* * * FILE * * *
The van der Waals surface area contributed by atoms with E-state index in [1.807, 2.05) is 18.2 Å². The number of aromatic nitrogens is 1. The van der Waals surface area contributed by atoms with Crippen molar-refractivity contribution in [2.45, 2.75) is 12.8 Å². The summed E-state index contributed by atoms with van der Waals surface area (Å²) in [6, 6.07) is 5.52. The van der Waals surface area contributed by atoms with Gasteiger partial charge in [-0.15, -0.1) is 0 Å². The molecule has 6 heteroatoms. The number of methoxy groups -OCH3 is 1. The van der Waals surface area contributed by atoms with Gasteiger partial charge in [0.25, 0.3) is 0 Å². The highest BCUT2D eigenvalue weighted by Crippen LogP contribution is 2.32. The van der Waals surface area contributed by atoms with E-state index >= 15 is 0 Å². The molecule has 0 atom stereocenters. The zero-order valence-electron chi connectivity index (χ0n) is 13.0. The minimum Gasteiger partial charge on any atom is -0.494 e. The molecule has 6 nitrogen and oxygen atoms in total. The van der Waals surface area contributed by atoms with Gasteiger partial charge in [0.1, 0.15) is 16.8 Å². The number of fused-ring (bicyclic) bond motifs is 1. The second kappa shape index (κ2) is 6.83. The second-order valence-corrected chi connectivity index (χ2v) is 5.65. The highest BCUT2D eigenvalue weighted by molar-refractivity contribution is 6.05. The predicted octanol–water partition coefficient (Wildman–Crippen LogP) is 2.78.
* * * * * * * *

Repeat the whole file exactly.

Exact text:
The van der Waals surface area contributed by atoms with E-state index in [1.807, 2.05) is 18.2 Å². The number of aromatic nitrogens is 1. The van der Waals surface area contributed by atoms with Crippen molar-refractivity contribution in [2.45, 2.75) is 12.8 Å². The summed E-state index contributed by atoms with van der Waals surface area (Å²) in [6, 6.07) is 5.52. The van der Waals surface area contributed by atoms with Gasteiger partial charge in [-0.15, -0.1) is 0 Å². The molecule has 6 heteroatoms. The number of methoxy groups -OCH3 is 1. The van der Waals surface area contributed by atoms with Gasteiger partial charge in [0.25, 0.3) is 0 Å². The highest BCUT2D eigenvalue weighted by Crippen LogP contribution is 2.32. The van der Waals surface area contributed by atoms with E-state index >= 15 is 0 Å². The molecule has 0 atom stereocenters. The zero-order valence-electron chi connectivity index (χ0n) is 13.0. The minimum Gasteiger partial charge on any atom is -0.494 e. The molecule has 6 nitrogen and oxygen atoms in total. The van der Waals surface area contributed by atoms with Gasteiger partial charge in [0.1, 0.15) is 16.8 Å². The number of fused-ring (bicyclic) bond motifs is 1. The second kappa shape index (κ2) is 6.83. The second-order valence-corrected chi connectivity index (χ2v) is 5.65. The highest BCUT2D eigenvalue weighted by molar-refractivity contribution is 6.05. The predicted octanol–water partition coefficient (Wildman–Crippen LogP) is 2.78.